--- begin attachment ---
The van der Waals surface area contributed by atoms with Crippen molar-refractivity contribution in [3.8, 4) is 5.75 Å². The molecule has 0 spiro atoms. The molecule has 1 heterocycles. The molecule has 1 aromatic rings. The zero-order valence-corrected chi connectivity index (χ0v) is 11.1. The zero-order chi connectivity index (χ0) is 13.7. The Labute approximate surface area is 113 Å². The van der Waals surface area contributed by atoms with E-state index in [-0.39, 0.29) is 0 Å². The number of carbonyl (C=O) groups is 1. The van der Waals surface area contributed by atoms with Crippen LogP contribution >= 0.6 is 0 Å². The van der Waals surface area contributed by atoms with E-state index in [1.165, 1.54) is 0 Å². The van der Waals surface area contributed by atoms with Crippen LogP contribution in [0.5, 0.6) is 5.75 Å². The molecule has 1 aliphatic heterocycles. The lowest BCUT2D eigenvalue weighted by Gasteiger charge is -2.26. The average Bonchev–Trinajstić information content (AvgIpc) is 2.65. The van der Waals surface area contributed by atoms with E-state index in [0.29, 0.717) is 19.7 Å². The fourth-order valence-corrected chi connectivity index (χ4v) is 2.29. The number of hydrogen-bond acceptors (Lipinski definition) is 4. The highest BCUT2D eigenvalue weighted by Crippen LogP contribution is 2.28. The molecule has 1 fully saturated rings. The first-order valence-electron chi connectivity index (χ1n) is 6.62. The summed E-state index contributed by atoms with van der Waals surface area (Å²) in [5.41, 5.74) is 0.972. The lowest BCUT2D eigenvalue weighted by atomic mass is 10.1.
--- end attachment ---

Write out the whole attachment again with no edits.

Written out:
The van der Waals surface area contributed by atoms with Crippen molar-refractivity contribution in [3.8, 4) is 5.75 Å². The molecule has 0 spiro atoms. The molecule has 1 heterocycles. The molecule has 1 aromatic rings. The zero-order valence-corrected chi connectivity index (χ0v) is 11.1. The zero-order chi connectivity index (χ0) is 13.7. The Labute approximate surface area is 113 Å². The van der Waals surface area contributed by atoms with E-state index in [-0.39, 0.29) is 0 Å². The number of carbonyl (C=O) groups is 1. The van der Waals surface area contributed by atoms with Crippen LogP contribution >= 0.6 is 0 Å². The van der Waals surface area contributed by atoms with E-state index in [1.165, 1.54) is 0 Å². The van der Waals surface area contributed by atoms with Crippen LogP contribution in [0.5, 0.6) is 5.75 Å². The molecule has 1 aliphatic heterocycles. The lowest BCUT2D eigenvalue weighted by Gasteiger charge is -2.26. The average Bonchev–Trinajstić information content (AvgIpc) is 2.65. The van der Waals surface area contributed by atoms with E-state index in [0.29, 0.717) is 19.7 Å². The fourth-order valence-corrected chi connectivity index (χ4v) is 2.29. The number of hydrogen-bond acceptors (Lipinski definition) is 4. The highest BCUT2D eigenvalue weighted by Crippen LogP contribution is 2.28. The molecule has 1 fully saturated rings. The first-order valence-electron chi connectivity index (χ1n) is 6.62. The summed E-state index contributed by atoms with van der Waals surface area (Å²) in [5.41, 5.74) is 0.972. The lowest BCUT2D eigenvalue weighted by atomic mass is 10.1.